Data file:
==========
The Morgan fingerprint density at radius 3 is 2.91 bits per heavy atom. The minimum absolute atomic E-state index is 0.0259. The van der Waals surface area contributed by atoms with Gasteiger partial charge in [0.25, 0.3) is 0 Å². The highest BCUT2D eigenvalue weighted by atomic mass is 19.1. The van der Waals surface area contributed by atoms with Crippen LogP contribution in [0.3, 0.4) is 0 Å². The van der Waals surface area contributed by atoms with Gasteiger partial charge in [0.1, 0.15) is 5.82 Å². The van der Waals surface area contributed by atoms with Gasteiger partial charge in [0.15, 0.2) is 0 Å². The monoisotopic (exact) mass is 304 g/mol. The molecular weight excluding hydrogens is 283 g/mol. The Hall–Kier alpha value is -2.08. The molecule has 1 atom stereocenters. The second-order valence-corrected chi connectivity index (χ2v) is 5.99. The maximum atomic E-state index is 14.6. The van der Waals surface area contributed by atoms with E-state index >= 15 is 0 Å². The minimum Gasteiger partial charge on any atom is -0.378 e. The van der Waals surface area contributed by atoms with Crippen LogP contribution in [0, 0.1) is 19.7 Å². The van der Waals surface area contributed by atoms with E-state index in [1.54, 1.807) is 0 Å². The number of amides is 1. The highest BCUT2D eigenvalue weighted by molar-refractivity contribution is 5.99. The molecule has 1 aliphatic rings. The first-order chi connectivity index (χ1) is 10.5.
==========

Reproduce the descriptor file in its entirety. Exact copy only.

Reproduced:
The Morgan fingerprint density at radius 3 is 2.91 bits per heavy atom. The minimum absolute atomic E-state index is 0.0259. The van der Waals surface area contributed by atoms with Gasteiger partial charge in [0.25, 0.3) is 0 Å². The highest BCUT2D eigenvalue weighted by atomic mass is 19.1. The van der Waals surface area contributed by atoms with Crippen LogP contribution in [0.3, 0.4) is 0 Å². The van der Waals surface area contributed by atoms with Gasteiger partial charge in [0.1, 0.15) is 5.82 Å². The van der Waals surface area contributed by atoms with Gasteiger partial charge in [0.15, 0.2) is 0 Å². The monoisotopic (exact) mass is 304 g/mol. The molecular weight excluding hydrogens is 283 g/mol. The Hall–Kier alpha value is -2.08. The molecule has 1 atom stereocenters. The second-order valence-corrected chi connectivity index (χ2v) is 5.99. The maximum atomic E-state index is 14.6. The van der Waals surface area contributed by atoms with E-state index >= 15 is 0 Å². The minimum Gasteiger partial charge on any atom is -0.378 e. The van der Waals surface area contributed by atoms with Crippen LogP contribution in [0, 0.1) is 19.7 Å². The van der Waals surface area contributed by atoms with E-state index in [1.54, 1.807) is 0 Å². The number of amides is 1. The highest BCUT2D eigenvalue weighted by molar-refractivity contribution is 5.99. The molecule has 1 aliphatic rings. The first-order chi connectivity index (χ1) is 10.5.